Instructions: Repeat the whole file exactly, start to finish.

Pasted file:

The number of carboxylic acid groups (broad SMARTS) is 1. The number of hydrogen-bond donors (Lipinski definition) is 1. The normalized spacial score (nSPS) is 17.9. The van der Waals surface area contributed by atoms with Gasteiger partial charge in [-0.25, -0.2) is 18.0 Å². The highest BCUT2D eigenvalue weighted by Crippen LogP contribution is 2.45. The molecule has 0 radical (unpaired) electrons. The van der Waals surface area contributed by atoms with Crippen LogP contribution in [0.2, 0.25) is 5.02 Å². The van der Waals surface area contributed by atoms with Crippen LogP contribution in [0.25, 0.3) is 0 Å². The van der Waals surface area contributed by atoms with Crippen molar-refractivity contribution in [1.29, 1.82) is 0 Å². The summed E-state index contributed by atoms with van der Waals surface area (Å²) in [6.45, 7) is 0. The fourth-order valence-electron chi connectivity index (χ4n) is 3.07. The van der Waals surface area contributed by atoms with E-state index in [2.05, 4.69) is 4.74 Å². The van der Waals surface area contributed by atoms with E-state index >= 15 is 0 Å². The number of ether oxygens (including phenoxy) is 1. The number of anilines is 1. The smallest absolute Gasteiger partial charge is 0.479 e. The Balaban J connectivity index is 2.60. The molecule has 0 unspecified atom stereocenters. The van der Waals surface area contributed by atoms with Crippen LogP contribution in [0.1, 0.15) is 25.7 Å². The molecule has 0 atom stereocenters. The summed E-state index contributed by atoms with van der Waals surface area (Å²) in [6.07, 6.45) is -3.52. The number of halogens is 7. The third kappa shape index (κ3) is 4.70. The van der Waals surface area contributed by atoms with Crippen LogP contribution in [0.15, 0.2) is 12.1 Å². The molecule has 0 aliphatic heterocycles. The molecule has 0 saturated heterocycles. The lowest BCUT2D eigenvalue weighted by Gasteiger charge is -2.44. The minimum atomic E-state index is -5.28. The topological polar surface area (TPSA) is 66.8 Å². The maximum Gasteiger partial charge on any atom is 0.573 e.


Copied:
The number of carboxylic acid groups (broad SMARTS) is 1. The number of hydrogen-bond donors (Lipinski definition) is 1. The normalized spacial score (nSPS) is 17.9. The van der Waals surface area contributed by atoms with Gasteiger partial charge in [-0.25, -0.2) is 18.0 Å². The highest BCUT2D eigenvalue weighted by Crippen LogP contribution is 2.45. The molecule has 0 radical (unpaired) electrons. The van der Waals surface area contributed by atoms with Crippen LogP contribution in [0.2, 0.25) is 5.02 Å². The van der Waals surface area contributed by atoms with Crippen LogP contribution in [0.25, 0.3) is 0 Å². The van der Waals surface area contributed by atoms with Crippen molar-refractivity contribution in [1.29, 1.82) is 0 Å². The summed E-state index contributed by atoms with van der Waals surface area (Å²) in [6.45, 7) is 0. The fourth-order valence-electron chi connectivity index (χ4n) is 3.07. The van der Waals surface area contributed by atoms with E-state index in [2.05, 4.69) is 4.74 Å². The van der Waals surface area contributed by atoms with E-state index >= 15 is 0 Å². The number of ether oxygens (including phenoxy) is 1. The number of anilines is 1. The smallest absolute Gasteiger partial charge is 0.479 e. The Balaban J connectivity index is 2.60. The molecule has 0 unspecified atom stereocenters. The van der Waals surface area contributed by atoms with Crippen LogP contribution in [0.1, 0.15) is 25.7 Å². The molecule has 0 atom stereocenters. The summed E-state index contributed by atoms with van der Waals surface area (Å²) in [6.07, 6.45) is -3.52. The number of halogens is 7. The third kappa shape index (κ3) is 4.70. The van der Waals surface area contributed by atoms with Crippen LogP contribution in [0.15, 0.2) is 12.1 Å². The molecule has 0 aliphatic heterocycles. The molecule has 0 saturated heterocycles. The lowest BCUT2D eigenvalue weighted by Gasteiger charge is -2.44. The minimum atomic E-state index is -5.28. The topological polar surface area (TPSA) is 66.8 Å². The maximum Gasteiger partial charge on any atom is 0.573 e.